What Is Groupware?

Definition and Benefits of Groupware, Collaboration Software

SharePoint 2010 integrates with Microsoft Office
Photo © Microsoft

You might not know it, but if you're an office worker, you've probably used groupware before, even if you're not familiar with the term. "Groupware" refers to specialized software applications that enable users to share and sync information and also communicate with each other more easily. Sound familiar? Tools like Microsoft SharePoint and Basecamp both fall under the groupware definition. ~ Updated June 29, 2015

Benefits and Features of Groupware

Groupware allows both on-site workers and geographically dispersed team members to collaborate with each other over the internet or an internal network/intranet. These software applications typically provide many benefits: a centralized place for saving and accessing documents or files (along with document version and change management), shared calendars and task management, and communication tools, from instant messaging and video conferencing to white boards and message boards.

Besides connecting team members no matter when or where they're working, groupware apps serve as a virtual office hub--everything is stored, shared, and documented in one place, which makes finding information and sharing data so much easier than merely emailing everything or using traditional office tools like memos or faxes.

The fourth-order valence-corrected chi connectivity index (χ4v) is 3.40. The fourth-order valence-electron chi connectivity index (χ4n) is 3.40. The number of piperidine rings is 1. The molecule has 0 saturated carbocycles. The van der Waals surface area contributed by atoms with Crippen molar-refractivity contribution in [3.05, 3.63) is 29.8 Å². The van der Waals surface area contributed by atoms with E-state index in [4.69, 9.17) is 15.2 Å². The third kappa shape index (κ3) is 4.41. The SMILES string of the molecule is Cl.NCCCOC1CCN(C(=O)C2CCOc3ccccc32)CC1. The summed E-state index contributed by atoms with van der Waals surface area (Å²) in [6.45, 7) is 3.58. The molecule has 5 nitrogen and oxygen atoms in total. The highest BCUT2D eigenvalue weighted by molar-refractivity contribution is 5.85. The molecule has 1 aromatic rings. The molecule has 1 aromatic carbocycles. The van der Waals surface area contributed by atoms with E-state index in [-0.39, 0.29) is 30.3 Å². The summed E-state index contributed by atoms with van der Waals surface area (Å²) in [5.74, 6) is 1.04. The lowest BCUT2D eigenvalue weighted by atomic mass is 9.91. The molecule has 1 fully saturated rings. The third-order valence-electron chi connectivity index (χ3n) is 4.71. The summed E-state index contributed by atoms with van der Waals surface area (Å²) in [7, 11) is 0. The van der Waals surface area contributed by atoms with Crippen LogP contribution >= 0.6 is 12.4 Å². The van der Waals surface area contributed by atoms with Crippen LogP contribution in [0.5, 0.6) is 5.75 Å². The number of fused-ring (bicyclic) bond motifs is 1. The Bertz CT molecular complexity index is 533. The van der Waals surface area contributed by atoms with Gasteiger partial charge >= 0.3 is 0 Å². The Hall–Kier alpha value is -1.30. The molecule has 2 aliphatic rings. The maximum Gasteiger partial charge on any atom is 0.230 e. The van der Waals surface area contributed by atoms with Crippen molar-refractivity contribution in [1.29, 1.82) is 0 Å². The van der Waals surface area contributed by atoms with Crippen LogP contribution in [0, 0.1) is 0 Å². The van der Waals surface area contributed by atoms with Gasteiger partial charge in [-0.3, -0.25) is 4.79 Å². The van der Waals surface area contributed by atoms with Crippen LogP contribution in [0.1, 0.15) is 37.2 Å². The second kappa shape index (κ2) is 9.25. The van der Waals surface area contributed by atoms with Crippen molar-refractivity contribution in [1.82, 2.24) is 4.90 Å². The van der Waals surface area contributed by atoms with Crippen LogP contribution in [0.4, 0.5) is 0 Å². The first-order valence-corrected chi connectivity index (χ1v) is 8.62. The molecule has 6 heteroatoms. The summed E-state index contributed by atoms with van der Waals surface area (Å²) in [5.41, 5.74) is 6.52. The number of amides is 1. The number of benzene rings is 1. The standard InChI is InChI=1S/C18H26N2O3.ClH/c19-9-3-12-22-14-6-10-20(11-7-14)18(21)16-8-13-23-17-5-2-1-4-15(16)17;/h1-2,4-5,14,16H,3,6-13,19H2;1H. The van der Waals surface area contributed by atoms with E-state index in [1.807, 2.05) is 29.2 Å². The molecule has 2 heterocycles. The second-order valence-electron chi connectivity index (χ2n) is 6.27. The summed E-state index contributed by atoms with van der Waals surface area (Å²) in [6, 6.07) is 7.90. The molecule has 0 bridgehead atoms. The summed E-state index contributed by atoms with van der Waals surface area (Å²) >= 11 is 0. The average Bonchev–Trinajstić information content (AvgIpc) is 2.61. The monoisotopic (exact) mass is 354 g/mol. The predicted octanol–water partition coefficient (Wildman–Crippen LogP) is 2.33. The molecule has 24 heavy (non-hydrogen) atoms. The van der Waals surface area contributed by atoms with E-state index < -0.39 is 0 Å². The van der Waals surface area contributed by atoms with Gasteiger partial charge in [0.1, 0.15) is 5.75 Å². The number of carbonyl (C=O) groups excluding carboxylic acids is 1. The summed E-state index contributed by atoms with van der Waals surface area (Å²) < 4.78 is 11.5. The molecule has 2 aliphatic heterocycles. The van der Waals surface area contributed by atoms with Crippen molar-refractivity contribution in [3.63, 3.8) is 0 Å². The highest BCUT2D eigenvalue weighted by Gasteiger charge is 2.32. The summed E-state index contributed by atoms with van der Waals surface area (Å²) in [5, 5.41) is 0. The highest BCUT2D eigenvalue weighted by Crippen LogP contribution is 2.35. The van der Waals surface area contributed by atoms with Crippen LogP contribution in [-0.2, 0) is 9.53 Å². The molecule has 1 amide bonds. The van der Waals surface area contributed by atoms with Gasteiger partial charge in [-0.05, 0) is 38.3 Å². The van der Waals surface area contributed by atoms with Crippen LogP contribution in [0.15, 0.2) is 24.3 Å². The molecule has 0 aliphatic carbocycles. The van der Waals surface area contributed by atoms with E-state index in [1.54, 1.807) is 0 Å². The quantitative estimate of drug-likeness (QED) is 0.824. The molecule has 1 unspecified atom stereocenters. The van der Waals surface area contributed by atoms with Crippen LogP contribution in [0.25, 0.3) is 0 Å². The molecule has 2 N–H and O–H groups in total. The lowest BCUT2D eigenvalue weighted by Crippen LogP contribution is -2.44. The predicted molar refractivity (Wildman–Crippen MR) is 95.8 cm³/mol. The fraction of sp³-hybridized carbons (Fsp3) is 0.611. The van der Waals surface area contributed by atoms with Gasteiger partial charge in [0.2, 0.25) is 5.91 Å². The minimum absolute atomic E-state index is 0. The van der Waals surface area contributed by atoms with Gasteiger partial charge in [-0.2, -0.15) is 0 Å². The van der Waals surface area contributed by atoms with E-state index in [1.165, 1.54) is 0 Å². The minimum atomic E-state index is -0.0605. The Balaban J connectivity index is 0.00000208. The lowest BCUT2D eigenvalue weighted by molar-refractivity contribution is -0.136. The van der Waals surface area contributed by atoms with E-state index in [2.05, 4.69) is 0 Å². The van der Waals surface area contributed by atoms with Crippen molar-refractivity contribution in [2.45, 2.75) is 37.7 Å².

It's not just company employees who benefit from using groupware.

For entrepreneurs and freelancers, these tools enable easy file sharing, collaboration, and communication over projects with remote clients, all from the comfort of the home office.

Groupware Software Examples

IBM's Lotus Notes (or Lotus Software per IBM's Lotus website) was one of the earliest collaboration software suites and is still used in many offices today.

Microsoft SharePoint is another major groupware solution that's well-established in large enterprises.

In the last few years there's been a growing crop of web-based collaboration tools, including Basecamp, a popular paid project management tool starting at $49 per month, and Huddle, which offers a free but limited account and paid accounts (see our review of Huddle here).

Also Known As: collaboration software, collaboration tools

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